We're in the Dog Days, a season for wearing shades while relaxing on the chaise, a time when kids man lemonade stands and free concerts are given by oomph-pa-pa bands.
You know it's high summer when it seems like you are forever digging such things as raspberry seeds or bits of sweet corn silk out of your teeth.
But this is what we lived for during our long and bleak winter. This is why we endured those eight -- no, it was ten! -- months of jaw-clenching cold, clinging to our Gurney's catalogues, staring at the tomato photos in the wan light and mumbling to ourselves, "By gee, if I somehow manage to live through this, I'll never again take summer for granted!"
And here it is, high summer, and we're taking it all for granted.
This is largely due to our overscheduled lives. Summer means running off here to do this, or dashing away there to do that. Does anyone know what time it is? Three-quarters past summer, that's what!
Kids aren't allowed to enjoy summer anymore; they are instead sent off to camps to have their heads filled with highly specialized skills. There are rolle bolle camps and piccolo camps and camps where kids learn all about rutabagas. I wouldn't be at all surprised if there are even camp camps.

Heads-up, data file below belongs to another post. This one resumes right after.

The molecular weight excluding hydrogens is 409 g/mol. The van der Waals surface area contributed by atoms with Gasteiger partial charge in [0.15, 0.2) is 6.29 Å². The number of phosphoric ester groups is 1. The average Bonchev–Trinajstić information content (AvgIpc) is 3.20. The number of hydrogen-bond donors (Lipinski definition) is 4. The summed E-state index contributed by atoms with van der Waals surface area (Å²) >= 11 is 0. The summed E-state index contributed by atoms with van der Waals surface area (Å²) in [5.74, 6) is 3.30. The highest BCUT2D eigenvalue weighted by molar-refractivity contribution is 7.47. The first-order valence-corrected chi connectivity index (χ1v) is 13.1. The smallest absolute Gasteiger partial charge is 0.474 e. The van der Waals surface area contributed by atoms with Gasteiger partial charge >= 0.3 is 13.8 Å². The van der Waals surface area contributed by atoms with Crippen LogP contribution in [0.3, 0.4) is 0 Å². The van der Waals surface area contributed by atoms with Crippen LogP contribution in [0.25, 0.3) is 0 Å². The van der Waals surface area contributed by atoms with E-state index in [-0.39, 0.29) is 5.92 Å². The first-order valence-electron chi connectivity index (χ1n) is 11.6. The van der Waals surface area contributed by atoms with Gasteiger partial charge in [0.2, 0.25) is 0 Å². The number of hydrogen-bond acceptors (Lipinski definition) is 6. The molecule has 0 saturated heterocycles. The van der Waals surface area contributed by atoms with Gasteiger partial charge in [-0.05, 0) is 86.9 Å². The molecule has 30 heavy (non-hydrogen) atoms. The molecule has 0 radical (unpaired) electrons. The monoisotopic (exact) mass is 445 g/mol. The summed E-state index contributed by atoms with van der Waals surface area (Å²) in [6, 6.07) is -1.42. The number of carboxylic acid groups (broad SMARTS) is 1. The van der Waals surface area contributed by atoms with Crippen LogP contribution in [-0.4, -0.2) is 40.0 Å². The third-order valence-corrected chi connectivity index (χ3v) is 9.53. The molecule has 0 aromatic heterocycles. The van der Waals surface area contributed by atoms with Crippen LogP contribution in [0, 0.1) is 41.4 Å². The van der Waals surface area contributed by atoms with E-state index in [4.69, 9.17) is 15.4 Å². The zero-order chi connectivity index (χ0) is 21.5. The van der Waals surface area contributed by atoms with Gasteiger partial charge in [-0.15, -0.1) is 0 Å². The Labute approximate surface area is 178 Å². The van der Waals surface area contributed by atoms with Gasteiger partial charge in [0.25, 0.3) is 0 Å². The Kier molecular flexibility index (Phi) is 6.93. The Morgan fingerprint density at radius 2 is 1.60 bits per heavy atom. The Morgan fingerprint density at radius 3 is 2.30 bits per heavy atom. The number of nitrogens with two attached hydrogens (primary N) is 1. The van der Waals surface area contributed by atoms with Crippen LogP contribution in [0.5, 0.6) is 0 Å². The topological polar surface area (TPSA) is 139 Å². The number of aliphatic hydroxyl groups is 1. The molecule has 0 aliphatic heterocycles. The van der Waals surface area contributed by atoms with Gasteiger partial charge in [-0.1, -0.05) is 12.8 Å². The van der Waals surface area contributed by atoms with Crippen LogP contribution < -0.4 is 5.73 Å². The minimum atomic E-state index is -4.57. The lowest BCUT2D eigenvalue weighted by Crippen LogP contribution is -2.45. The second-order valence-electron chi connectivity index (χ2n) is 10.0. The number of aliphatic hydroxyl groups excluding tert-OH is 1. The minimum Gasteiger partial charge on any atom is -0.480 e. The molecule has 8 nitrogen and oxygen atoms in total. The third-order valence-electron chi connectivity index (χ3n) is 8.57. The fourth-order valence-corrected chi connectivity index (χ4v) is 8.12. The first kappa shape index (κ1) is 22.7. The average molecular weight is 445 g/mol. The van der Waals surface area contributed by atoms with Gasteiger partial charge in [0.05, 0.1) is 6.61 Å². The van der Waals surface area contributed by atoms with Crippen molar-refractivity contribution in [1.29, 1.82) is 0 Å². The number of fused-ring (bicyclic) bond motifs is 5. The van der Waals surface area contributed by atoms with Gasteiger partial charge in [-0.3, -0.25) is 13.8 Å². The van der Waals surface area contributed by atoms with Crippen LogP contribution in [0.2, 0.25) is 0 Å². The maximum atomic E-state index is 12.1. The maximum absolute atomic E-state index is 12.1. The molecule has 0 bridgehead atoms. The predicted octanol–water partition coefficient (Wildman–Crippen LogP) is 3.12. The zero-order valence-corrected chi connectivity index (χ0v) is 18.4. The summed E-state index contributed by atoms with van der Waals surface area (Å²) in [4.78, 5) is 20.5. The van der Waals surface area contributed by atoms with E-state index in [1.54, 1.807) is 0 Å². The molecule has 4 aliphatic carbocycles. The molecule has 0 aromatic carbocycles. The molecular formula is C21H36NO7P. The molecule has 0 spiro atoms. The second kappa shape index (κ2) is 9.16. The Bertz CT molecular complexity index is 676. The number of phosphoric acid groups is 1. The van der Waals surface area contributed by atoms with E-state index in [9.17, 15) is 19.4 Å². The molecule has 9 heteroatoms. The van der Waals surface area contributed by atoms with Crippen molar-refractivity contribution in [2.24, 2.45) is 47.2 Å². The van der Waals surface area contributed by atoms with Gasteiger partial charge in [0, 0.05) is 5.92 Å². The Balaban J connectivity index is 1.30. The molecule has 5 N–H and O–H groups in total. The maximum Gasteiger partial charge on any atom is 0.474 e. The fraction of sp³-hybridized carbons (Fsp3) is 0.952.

It won't be long before we'll be sending kids off to kid camp, where they will be instructed about how to be kids. Wake up, people! This is something that should come as naturally as a dog taking a catnap!
Perhaps one of the best things about summertime is the wide range of aromas. Taking your daily constitutional in the winter is like strolling through a scent environment that most closely resembles a deep freeze.
Summertime presents the perambulator with a palette of perfumes that varies from day to day, and even from one discreet area to the next.
For instance, one might pass a pollinating corn field and be assaulted by the aroma of millions of corn plants making whoopie. Stroll a short ways farther and you may detect the tangy tartness wafting up from a clump of cattails.
And then there are the flora and fauna and fowl. During my walks I often see a pair of American kestrels. They are also known as sparrow hawks, although I can't imagine how birdologists managed to determine what the elfin falcon's views are regarding organized combat.
It's fun to watch them watch me from their perch on the power lines, safe in the supposition that I am too large for even the hungriest and most ambitious kestrel. Sometimes I will see them hovering, hummingbird-like, over a specific spot. This likely means it's lunchtime for the kestrel.
I somehow absorbed the fact that kestrels can see in ultraviolet. This is one of those nuggets of knowledge that has been totally useless up until this very moment.
Anyhow, it seems that mouse and vole urine is visible in ultraviolet. Using their ultraviolet vision, the kestrel can thus determine if lunch has been loitering somewhere down below. This is an example of endlessly escalating measures and countermeasures, one that can only culminate with the deployment of miniature porta-potties by the mice and voles.